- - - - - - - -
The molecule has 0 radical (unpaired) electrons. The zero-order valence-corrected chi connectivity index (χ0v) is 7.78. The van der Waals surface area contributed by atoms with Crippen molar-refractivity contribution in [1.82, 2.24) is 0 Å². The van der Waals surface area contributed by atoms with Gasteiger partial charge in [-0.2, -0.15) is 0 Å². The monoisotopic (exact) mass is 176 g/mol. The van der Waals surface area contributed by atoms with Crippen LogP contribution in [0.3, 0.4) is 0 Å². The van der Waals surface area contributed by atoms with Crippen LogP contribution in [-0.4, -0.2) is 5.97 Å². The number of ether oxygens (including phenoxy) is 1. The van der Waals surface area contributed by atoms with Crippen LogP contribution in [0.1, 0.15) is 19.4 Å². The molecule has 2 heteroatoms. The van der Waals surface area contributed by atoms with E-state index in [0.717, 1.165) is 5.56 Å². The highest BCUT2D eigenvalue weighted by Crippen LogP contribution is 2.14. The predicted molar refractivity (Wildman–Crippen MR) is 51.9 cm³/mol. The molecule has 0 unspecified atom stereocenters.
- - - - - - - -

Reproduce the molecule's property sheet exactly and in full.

The molecule has 0 radical (unpaired) electrons. The zero-order valence-corrected chi connectivity index (χ0v) is 7.78. The van der Waals surface area contributed by atoms with Crippen molar-refractivity contribution in [1.82, 2.24) is 0 Å². The van der Waals surface area contributed by atoms with Gasteiger partial charge in [-0.2, -0.15) is 0 Å². The monoisotopic (exact) mass is 176 g/mol. The van der Waals surface area contributed by atoms with Crippen LogP contribution in [0.3, 0.4) is 0 Å². The van der Waals surface area contributed by atoms with Crippen LogP contribution in [-0.4, -0.2) is 5.97 Å². The number of ether oxygens (including phenoxy) is 1. The van der Waals surface area contributed by atoms with Crippen LogP contribution in [0.1, 0.15) is 19.4 Å². The molecule has 2 heteroatoms. The van der Waals surface area contributed by atoms with E-state index in [0.717, 1.165) is 5.56 Å². The highest BCUT2D eigenvalue weighted by Crippen LogP contribution is 2.14. The predicted molar refractivity (Wildman–Crippen MR) is 51.9 cm³/mol. The molecule has 0 unspecified atom stereocenters.